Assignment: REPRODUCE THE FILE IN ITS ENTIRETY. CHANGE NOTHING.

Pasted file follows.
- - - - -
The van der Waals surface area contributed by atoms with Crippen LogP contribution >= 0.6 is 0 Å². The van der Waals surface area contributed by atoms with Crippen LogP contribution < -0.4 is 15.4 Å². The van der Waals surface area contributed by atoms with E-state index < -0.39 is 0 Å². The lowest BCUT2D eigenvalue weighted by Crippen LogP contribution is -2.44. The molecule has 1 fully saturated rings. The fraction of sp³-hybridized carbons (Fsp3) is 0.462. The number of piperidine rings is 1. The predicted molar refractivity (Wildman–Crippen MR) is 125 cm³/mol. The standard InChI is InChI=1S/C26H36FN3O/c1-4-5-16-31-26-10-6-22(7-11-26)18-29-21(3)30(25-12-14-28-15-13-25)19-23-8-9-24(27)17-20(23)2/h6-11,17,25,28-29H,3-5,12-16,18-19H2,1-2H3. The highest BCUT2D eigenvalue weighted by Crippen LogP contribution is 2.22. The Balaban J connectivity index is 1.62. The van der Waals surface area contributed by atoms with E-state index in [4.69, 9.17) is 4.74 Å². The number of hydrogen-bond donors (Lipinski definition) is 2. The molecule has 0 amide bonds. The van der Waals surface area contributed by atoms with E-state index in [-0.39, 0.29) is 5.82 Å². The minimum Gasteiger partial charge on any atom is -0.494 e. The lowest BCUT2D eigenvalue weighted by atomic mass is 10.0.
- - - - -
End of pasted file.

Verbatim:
The van der Waals surface area contributed by atoms with Crippen LogP contribution >= 0.6 is 0 Å². The van der Waals surface area contributed by atoms with Crippen LogP contribution < -0.4 is 15.4 Å². The van der Waals surface area contributed by atoms with E-state index < -0.39 is 0 Å². The lowest BCUT2D eigenvalue weighted by Crippen LogP contribution is -2.44. The molecule has 1 fully saturated rings. The fraction of sp³-hybridized carbons (Fsp3) is 0.462. The number of piperidine rings is 1. The predicted molar refractivity (Wildman–Crippen MR) is 125 cm³/mol. The standard InChI is InChI=1S/C26H36FN3O/c1-4-5-16-31-26-10-6-22(7-11-26)18-29-21(3)30(25-12-14-28-15-13-25)19-23-8-9-24(27)17-20(23)2/h6-11,17,25,28-29H,3-5,12-16,18-19H2,1-2H3. The highest BCUT2D eigenvalue weighted by Crippen LogP contribution is 2.22. The Balaban J connectivity index is 1.62. The van der Waals surface area contributed by atoms with E-state index in [4.69, 9.17) is 4.74 Å². The number of hydrogen-bond donors (Lipinski definition) is 2. The molecule has 0 amide bonds. The van der Waals surface area contributed by atoms with E-state index in [-0.39, 0.29) is 5.82 Å². The minimum Gasteiger partial charge on any atom is -0.494 e. The lowest BCUT2D eigenvalue weighted by atomic mass is 10.0.